3.3. Extraction and isolation

Root powder (0.9 kg) was extracted with MeOH (3.0 L × 4 × 24 h) at room temperature. Following the removal of the solvent, a gummy residue (75 g) was obtained. An aliquot (55 g) was subjected to size exclusion chromatography using Sephadex LH-20 (17 × 10 cm) and eluted with MeOH to furnish 2 aliquots, A (7.0 L, 45.2 g) and B (5.0 L, 9.4 g). Part A (30 g) was separated by normal phase column chromatography (NPCC) using silica gel (30 × 10 cm) into 12 fractions (A1-A12) with lower layer of CHCl3-MeOH-H2O (13:7:2) [A1 (0.5 L, 782 mg), A2 (1.0 L, 730 mg), A3 (0.5 L, 304 mg), A4 (0.5 L, 767 mg), A5 (0.5 L, 490 mg), A6 (0.5 L, 1.8 g), A7 (1.0 L, 657 mg), A8 (1.0 L, 2.8 g), A9 (1.0 L, 1.9 g), A10 (1.5 L, 4.4 g), A11 (1.5 L, 4.5 g), and A12 (1.5 L, 5.9 g)]. Fractions A3 and A4 were individually subjected to NPCC [silica gel (87 × 1.3 cm), EtOAc-CHCl3-MeOH-H2O (10:6:4:1), 1.0 L] to yield compounds 10 (375 mg) and 11 (126 mg). Fraction A5 yielded seven subfractions (A5a-A5g) by NPCC [silica gel (87 × 1.3 cm), EtOAc-CHCl3-MeOH-H2O (10:6:4:1), 1.5 L]. Compounds 1 (34 mg) and 2 (38 mg) were purified from subfraction A5g (112 mg) by reversed phase chromatography (RPC) [RP-18 silica gel (45 × 1.3 cm), acetone-H2O (2:3), 0.5 L], and 14 (3 mg) was obtained from subfraction A5e (26 mg) by RPC [RP-18 silica gel (45 × 1.3 cm), MeOH-H2O (9:1), 0.3 L]. Compounds 12 (785 mg) and 13 (90 mg) were obtained from fractions A6 and A8, respectively, as MeOH insoluble materials. Compounds 3 (32 mg) and 7 (325 mg) were purified from the MeOH soluble part of fraction A8 by NPCC [silica gel (87 × 2.5 cm), CHCl3-MeOH-H2O (32:8:1), 4.5 L] and RPC [RP-18 silica gel (37 × 2.5 cm), acetone-H2O (1:1), 0.5 L]. Fraction A9 was resolved by NPCC [silica gel (37 × 2.5 cm), lower layer of CHCl3-MeOH-H2O (13:7:2), 2.7 L] into three subfractions (A9a-A9c). Compound 6 (22 mg) was obtained from subfraction A9a (113 mg) by RPC [RP-18 silica gel (37 × 1.3 cm), acetone-H2O (1:1), 0.5 L]. Compounds 4 (45 mg) and 8 (212 mg) were purified from subfraction A9c (665 mg) by RPC [RP-18 silica gel (45 × 2.5 cm), acetone-H2O (2:3), 0.7 L]. Compounds 5 (646 mg) and 9 (1.3 g) were purified from fraction A11 by RPC [RP-18 silica gel (50 × 3.7 cm), acetone-H2O (2:3), 2.5 L]. Part B (5 g) was fractionated into seven fractions (B1-B7) by CC over silica gel (45 × 7.5 cm) and eluted with CHCl3-MeOH gradients [B1 (1:0, 2.0 L, 117 mg), B2 (1:0, 2.0 L, 22 mg), B3 (1:0, 2.0 L, 48 mg), B4 (19:1, 4.0 L, 1.1 g), B5 (9:1), 3.0 L, 618 mg), B6 (4:1), 4.0 L, 594 mg), and B7 (0:1), 2.0 L, 1.7 g)]. Fraction B4 was subjected to RPC [RP-18 silica gel (50 × 1.7 cm), MeOH-H2O (9:1, 0.5 L), (1:0, 1.0 L) and acetone (0.5 L)] to give 11 subfractions (B4a-B4k). Compound 15 (11 mg) was found as a pure substance in subfraction B4e.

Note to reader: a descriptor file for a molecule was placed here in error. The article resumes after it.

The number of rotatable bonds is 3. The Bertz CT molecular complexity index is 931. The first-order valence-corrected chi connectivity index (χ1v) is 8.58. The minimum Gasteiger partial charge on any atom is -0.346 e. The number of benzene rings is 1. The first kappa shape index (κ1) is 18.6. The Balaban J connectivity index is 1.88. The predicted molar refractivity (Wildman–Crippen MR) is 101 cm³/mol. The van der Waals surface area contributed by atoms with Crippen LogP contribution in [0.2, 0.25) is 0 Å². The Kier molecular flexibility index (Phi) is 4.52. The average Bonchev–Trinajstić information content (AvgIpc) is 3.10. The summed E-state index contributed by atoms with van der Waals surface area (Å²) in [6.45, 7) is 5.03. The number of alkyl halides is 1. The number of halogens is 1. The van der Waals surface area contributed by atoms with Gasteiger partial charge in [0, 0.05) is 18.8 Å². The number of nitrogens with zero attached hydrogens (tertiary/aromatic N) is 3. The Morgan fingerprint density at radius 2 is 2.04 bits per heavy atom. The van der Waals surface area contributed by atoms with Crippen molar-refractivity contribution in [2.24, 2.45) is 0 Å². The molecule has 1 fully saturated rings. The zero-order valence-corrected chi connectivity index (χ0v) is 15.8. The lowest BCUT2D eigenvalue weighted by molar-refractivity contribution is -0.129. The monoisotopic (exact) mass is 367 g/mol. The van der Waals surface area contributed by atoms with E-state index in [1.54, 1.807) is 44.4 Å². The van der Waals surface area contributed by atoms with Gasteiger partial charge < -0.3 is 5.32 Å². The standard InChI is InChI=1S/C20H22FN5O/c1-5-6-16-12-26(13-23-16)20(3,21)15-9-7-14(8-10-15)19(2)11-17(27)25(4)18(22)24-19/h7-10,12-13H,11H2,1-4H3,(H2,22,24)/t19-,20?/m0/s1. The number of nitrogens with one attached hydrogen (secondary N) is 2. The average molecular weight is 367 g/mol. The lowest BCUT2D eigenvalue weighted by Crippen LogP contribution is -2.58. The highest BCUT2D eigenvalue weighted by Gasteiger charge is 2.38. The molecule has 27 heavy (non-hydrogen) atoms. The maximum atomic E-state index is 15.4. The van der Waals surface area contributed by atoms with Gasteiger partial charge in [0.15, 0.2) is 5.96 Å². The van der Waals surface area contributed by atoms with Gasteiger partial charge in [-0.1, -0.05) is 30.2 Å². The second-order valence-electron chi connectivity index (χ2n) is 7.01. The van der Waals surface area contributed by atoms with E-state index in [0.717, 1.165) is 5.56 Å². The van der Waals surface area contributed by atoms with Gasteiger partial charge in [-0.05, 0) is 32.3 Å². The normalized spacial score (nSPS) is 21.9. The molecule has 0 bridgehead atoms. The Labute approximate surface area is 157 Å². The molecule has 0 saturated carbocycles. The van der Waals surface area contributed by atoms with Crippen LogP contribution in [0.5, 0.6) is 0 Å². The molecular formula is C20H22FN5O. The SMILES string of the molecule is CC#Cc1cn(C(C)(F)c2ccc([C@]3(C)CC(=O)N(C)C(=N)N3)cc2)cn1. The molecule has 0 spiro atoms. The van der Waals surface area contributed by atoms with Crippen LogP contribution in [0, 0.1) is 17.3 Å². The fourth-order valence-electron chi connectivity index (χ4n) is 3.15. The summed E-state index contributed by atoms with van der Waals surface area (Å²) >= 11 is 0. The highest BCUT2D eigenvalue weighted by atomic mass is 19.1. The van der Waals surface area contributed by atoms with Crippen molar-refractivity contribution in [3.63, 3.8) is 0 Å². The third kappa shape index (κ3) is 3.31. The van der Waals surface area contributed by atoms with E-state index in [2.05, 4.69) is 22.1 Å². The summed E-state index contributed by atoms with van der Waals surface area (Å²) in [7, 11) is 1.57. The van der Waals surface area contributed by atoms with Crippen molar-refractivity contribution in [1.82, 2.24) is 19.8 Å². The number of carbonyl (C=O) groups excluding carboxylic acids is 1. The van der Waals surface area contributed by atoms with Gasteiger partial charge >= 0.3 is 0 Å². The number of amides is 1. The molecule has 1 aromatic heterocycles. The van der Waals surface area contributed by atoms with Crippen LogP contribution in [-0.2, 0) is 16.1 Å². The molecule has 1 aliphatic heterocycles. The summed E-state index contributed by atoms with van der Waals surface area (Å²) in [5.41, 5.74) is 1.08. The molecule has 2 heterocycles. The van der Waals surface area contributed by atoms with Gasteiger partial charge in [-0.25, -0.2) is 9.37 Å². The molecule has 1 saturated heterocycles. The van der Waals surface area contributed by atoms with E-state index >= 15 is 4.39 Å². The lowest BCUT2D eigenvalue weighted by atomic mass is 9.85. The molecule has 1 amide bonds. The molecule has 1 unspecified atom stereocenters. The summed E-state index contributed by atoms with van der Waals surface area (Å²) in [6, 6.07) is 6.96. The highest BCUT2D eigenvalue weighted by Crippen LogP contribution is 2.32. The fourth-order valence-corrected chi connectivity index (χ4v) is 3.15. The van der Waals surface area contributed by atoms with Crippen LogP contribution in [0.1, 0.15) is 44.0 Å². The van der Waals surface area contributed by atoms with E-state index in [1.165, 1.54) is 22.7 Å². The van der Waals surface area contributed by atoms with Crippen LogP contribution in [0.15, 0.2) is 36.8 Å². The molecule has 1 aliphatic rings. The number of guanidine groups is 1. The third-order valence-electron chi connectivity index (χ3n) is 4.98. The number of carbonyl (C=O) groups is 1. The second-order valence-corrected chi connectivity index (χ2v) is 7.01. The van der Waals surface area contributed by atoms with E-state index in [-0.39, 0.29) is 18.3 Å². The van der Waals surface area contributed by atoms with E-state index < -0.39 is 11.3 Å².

3.4. Identification of compounds

3.4.1. Dioscoreavilloside A (1)

Colorless solid; [α]22D – 34.0 (c 0.1, MeOH); IR vmax (NaCl): 3376 (OH), 2943, 1649, 1367, 1075, 1024 cm-1; 1H NMR (600 MHz, C5D5N) and 13C NMR (150 MHz, C5D5N) spectroscopic data: see Table 1; HRESI-MS: m/z 781.4353 [M + Na]+ (calcd for C39H66O14Na, 781.4350).